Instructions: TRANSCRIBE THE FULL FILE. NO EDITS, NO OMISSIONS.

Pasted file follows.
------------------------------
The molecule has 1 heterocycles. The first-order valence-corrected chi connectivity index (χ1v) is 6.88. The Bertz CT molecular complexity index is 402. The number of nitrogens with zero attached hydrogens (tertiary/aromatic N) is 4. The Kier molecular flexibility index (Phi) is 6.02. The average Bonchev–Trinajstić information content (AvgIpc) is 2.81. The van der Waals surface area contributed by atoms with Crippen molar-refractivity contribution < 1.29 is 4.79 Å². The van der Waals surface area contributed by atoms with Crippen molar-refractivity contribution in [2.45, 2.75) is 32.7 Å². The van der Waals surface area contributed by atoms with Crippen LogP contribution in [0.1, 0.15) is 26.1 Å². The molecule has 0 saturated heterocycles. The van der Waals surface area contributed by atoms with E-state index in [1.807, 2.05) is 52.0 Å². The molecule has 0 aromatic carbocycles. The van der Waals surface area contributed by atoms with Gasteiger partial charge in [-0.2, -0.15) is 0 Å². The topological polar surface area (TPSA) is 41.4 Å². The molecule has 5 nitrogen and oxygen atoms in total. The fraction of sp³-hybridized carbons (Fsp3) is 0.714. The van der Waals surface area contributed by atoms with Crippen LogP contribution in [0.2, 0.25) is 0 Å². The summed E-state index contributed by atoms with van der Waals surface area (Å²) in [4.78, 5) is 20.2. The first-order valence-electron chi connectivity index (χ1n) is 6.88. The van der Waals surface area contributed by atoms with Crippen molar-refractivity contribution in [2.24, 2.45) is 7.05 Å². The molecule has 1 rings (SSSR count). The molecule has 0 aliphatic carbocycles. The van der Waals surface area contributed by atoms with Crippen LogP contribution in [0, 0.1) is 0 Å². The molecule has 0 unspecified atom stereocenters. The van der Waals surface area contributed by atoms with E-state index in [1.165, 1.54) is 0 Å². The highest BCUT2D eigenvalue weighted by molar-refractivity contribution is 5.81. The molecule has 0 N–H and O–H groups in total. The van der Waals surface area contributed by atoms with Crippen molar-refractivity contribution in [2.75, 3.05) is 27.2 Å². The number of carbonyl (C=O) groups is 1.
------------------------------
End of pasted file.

The molecule has 1 heterocycles. The first-order valence-corrected chi connectivity index (χ1v) is 6.88. The Bertz CT molecular complexity index is 402. The number of nitrogens with zero attached hydrogens (tertiary/aromatic N) is 4. The Kier molecular flexibility index (Phi) is 6.02. The average Bonchev–Trinajstić information content (AvgIpc) is 2.81. The van der Waals surface area contributed by atoms with Crippen molar-refractivity contribution < 1.29 is 4.79 Å². The van der Waals surface area contributed by atoms with Crippen molar-refractivity contribution in [2.45, 2.75) is 32.7 Å². The van der Waals surface area contributed by atoms with Crippen LogP contribution in [0.1, 0.15) is 26.1 Å². The molecule has 0 saturated heterocycles. The van der Waals surface area contributed by atoms with E-state index in [1.807, 2.05) is 52.0 Å². The molecule has 0 aromatic carbocycles. The van der Waals surface area contributed by atoms with Gasteiger partial charge in [-0.2, -0.15) is 0 Å². The topological polar surface area (TPSA) is 41.4 Å². The molecule has 5 nitrogen and oxygen atoms in total. The fraction of sp³-hybridized carbons (Fsp3) is 0.714. The van der Waals surface area contributed by atoms with Crippen LogP contribution in [0.2, 0.25) is 0 Å². The summed E-state index contributed by atoms with van der Waals surface area (Å²) in [4.78, 5) is 20.2. The first-order valence-electron chi connectivity index (χ1n) is 6.88. The van der Waals surface area contributed by atoms with Crippen molar-refractivity contribution in [2.24, 2.45) is 7.05 Å². The molecule has 1 rings (SSSR count). The molecule has 0 aliphatic carbocycles. The van der Waals surface area contributed by atoms with Crippen LogP contribution in [0, 0.1) is 0 Å². The molecule has 0 unspecified atom stereocenters. The van der Waals surface area contributed by atoms with E-state index in [1.165, 1.54) is 0 Å². The highest BCUT2D eigenvalue weighted by molar-refractivity contribution is 5.81. The molecule has 0 N–H and O–H groups in total. The van der Waals surface area contributed by atoms with Crippen molar-refractivity contribution in [2.75, 3.05) is 27.2 Å². The number of carbonyl (C=O) groups is 1.